Works Of Improvement

Law Talk

Sam K. Abdulaziz & Kenneth S. Grossbart
Attorney at Law

 Snider Lumber Products, Inc. and Sierra Pacific Industries (Snider and Sierra) owned a sawmill in Tuolumne County, which was retooled, and some of the work became unnecessary, including some lumber drying kilns. These huge kilns were bolted on an 80-foot concrete slab, constructed with steel frames, and aluminum walls with foam insulation. When the kilns were installed, they were deemed "improvements” on the land for property tax purposes.

Snider and Sierra hired Midway United to remove the kilns and oversee the sale to a group of buyers. Midway subcontracted the job removal of the kilns to John Stewart Mechanical who entered into a series of contracts with United Rentals to rent the equipment to remove the kilns. John Stewart carried out some of the dismantling of the kilns.

A dispute arose between the parties and United Rentals was removed and a new subcontractor was hired to finish the job. United Rentals was never paid for the rentals and recorded a Mechanic's Lien against Snider and Sierra's land in the amount of $60,602.99.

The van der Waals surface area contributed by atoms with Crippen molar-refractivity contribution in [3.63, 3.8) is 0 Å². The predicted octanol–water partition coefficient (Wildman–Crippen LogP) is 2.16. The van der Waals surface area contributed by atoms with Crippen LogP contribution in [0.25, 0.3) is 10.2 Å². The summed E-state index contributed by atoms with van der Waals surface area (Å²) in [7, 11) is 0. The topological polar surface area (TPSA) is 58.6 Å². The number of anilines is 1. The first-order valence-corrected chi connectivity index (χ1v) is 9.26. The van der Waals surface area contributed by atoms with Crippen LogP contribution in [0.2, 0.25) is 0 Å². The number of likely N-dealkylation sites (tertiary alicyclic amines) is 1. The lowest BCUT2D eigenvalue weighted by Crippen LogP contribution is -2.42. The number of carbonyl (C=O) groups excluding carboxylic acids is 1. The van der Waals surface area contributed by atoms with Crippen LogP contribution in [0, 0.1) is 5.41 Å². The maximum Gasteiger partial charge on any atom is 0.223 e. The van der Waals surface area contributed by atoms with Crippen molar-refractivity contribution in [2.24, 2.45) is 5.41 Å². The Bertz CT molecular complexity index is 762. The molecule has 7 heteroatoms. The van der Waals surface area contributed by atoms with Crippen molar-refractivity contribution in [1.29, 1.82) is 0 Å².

When United Rental filed its complaint to foreclose on its Mechanic's Lien, Snider and Sierra filed a Motion to remove the Mechanic"s Lien stating that the kilns were personal property. The trial court agreed and ordered the lien removed.

The Appellate court held that the only question was whether the facts of this case gave rise to a Mechanic's Lien in favor of United Rentals under the Civil Code.

Civil Code section 3106 provides that a "work of improvement" includes but is not restricted to construction, alteration, addition to or repair, in whole or in part, of any building, the demotion of buildings, and the removal of buildings and that it means the entire structure or scheme of improvement as a whole.

The Appellate court stated that the removal of the kilns were covered by Civil Code section 3106 since the metal structures were two stories tall, attached to the concrete foundation, enclosed thousands of square feet of space, had windows and doors and staircases, etc. There was no doubt they were buildings.

It is a general understanding that a work of improvement results in the permanent improvement and can give rise to a Mechanic's Lien.

Therefore, the requirement of removing the lien and judgment in favor of Snider and Sierra was reversed, the case was sent back to the lower court and United Rentals was awarded its costs.